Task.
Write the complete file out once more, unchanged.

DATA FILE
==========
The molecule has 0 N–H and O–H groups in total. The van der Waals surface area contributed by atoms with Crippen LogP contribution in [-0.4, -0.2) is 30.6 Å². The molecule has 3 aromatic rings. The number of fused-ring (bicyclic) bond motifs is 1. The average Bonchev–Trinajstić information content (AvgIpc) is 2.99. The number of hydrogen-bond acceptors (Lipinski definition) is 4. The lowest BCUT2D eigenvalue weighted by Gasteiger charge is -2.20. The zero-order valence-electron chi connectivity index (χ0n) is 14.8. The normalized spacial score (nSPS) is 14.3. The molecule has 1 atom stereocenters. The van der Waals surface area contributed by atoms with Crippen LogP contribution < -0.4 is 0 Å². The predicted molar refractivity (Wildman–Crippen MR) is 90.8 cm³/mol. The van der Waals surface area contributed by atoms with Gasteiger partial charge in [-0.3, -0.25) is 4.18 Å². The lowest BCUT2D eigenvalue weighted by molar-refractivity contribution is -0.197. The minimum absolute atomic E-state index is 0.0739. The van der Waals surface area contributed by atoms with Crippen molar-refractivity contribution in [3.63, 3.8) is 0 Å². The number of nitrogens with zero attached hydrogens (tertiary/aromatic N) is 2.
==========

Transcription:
The molecule has 0 N–H and O–H groups in total. The van der Waals surface area contributed by atoms with Crippen LogP contribution in [-0.4, -0.2) is 30.6 Å². The molecule has 3 aromatic rings. The number of fused-ring (bicyclic) bond motifs is 1. The average Bonchev–Trinajstić information content (AvgIpc) is 2.99. The number of hydrogen-bond acceptors (Lipinski definition) is 4. The lowest BCUT2D eigenvalue weighted by Gasteiger charge is -2.20. The zero-order valence-electron chi connectivity index (χ0n) is 14.8. The normalized spacial score (nSPS) is 14.3. The molecule has 1 atom stereocenters. The van der Waals surface area contributed by atoms with Crippen LogP contribution < -0.4 is 0 Å². The predicted molar refractivity (Wildman–Crippen MR) is 90.8 cm³/mol. The van der Waals surface area contributed by atoms with Gasteiger partial charge in [-0.3, -0.25) is 4.18 Å². The lowest BCUT2D eigenvalue weighted by molar-refractivity contribution is -0.197. The minimum absolute atomic E-state index is 0.0739. The van der Waals surface area contributed by atoms with Crippen molar-refractivity contribution in [3.63, 3.8) is 0 Å². The number of nitrogens with zero attached hydrogens (tertiary/aromatic N) is 2.